For ahen these situations arise, I’ve got to find some middle path that is neither my opening monologue to the biomed revolution nor a throw-away comment to move the conversation along. Regardung my veganism, I’m able to thread the needle; I respond honestly but non-graphically to any questions (no one wants to hear about factory farming at the dinner table) without pushing an agenda. What is the biomed equivalent? How do I gently suggest that a non-pharmaceutical option is available, without affronting or appearing judgmental?

Suggestions welcome.

Recognized, and Happy for It

My law school roommate lives an hour or two away. As the crow flies, her home is probably 40 miles or so from mine, but New York City lies between us, with all the convoluted traffic conjuring the metropolis requires. She and I meet occasionally for lunch, in Manhattan, but it’s rare that we bring our families together.

This Saturday she and her husband came over with their three kids, a girl about Martin’s age and two older boys. We barbecued and swam. The kids played. They stayed about five hours.

That evening, I received this email from my erstwhile roommate:

It has been a few years since I last saw Martin (or should I still call him Tin Tin?), so I didn’t know what to expect. I didn’t know if he would still be the little boy I remember from a few years back or if he would be completely different. Well, he is still the cute and sweet little boy I remember but he has also grown into a wonderful young man, so friendly, courteous, and fun! If I did not know from your blog posts that he has struggled with language and communication, I would not have guessed it. Martin was such a gracious host to my kids (who are not the most friendly outgoing type) and was actively engaging them. (He was asking Nathaniel if he preferred to be called “Nathaniel” or “Nate.” He was also calling to Mieko to come swim.) He was so expressive and easy-going and super nice to be around!

I know that today was just one day in his life and there must be other days when things are not so great. I can’t help but to think of all those sleepless nights, all the cooking and food shopping, traveling to doctors and therapists, and the worries and heartaches you endured. But I think you have soooo much to be proud of!!! Your unwavering faith in your child and your strength to guide him, even in the face of uncertainty, have made a world of difference.

Congratulations on achieving an important milestone! I am sure that the next chapter in his life will be an exciting and rewarding experience with new friends and new achievements.

The “important milestone” to which she refers is Martin’s upcoming switch from self-contained special education to general education.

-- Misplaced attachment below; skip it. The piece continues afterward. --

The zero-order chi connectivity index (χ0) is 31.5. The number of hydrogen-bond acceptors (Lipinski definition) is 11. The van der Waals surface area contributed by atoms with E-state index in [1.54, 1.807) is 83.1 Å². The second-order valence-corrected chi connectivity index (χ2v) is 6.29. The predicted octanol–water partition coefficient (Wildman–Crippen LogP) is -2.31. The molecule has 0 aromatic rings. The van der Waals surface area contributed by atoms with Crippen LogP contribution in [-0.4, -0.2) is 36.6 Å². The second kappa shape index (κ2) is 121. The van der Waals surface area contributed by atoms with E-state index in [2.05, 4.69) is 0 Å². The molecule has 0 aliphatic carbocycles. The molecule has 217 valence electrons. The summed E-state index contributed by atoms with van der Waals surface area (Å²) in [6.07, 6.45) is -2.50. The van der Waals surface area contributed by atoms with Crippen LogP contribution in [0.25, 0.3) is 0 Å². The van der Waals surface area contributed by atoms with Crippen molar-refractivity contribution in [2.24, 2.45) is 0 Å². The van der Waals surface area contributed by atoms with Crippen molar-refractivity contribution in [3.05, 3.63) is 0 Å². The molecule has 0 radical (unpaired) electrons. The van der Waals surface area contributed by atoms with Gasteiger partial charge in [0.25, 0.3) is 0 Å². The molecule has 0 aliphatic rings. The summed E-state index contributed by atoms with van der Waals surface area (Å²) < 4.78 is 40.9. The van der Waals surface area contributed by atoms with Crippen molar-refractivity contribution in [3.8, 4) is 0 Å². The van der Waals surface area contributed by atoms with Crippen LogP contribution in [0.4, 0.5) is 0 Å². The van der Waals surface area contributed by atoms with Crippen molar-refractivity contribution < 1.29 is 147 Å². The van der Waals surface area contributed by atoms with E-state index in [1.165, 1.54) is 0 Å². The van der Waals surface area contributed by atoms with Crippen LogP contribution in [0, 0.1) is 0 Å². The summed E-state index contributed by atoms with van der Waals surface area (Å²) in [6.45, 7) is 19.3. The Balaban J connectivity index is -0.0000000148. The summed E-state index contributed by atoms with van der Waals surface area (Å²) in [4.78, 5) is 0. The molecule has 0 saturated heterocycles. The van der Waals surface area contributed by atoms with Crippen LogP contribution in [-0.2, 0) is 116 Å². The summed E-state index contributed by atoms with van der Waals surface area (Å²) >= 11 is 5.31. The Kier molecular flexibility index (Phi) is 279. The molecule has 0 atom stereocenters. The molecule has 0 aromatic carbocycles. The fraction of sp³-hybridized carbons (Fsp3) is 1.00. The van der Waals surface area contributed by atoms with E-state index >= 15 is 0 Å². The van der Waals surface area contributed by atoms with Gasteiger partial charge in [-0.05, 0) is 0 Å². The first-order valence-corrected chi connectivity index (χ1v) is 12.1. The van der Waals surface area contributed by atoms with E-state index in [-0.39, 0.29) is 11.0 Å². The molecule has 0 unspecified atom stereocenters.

I’m grateful and fortunate to report that I often receive compliments about Martin. This wasn’t even the first very cool email I’ve received from my law-school roommate.

The email quoted above, however, is different, and blog-worthy. In it, a parent of typically developing kids recognizes not only Martin’s growth but also the struggle it has taken to achieve that growth. This was so meaningful to me. Biomed parents know what happens behind the scenes. Biomed parents understand why I had to give up my former career, and they are sure I’ve cleaned poop smears, endured consecutive days without sleep, and snuck into bathrooms to cry. Parents of neurotypical kids, on the other hand, no matter how supportive, tend to overlook what autism recovery actually entails.

Before our guests left yesterday, my former roommate also said that I looked healthy. She said I seemed less exhausted and less burdened than I have since Martin was diagnosed.

When I asked later whether I could reproduce her email here, with the identifying information changed, she replied, “Sure, go ahead and use it on your blog. And you can remove any identifying information such as how beautiful and charming I am.”

Nice try. I will spite her by reporting to my entire (vast, vast) readership that my law-school roommate is beautiful and charming.

Which I suspect you already guessed.

IMG_3496

Martin enjoying homemade ice cream on our back deck, with the children of my law-school roommate.

Del Sur V: Manifesto

“Do you know?—maybe it’s possible that he never had autism?”

These words were spoken innocently, by a sympathetic party, and (I suspect) without forethought. It was late evening in South America. Martin was asleep. My mother-in-law and I sat in her kitchen, chatting, I with a glass of white wine, she with her pisco sour. We were discussing Martin and his progress; I mentioned that his official diagnosis had changed from ASD to ADHD with social/pragmatic language delay. My mother-in-law responded, “Do you know?—maybe it’s possible that he never had autism?”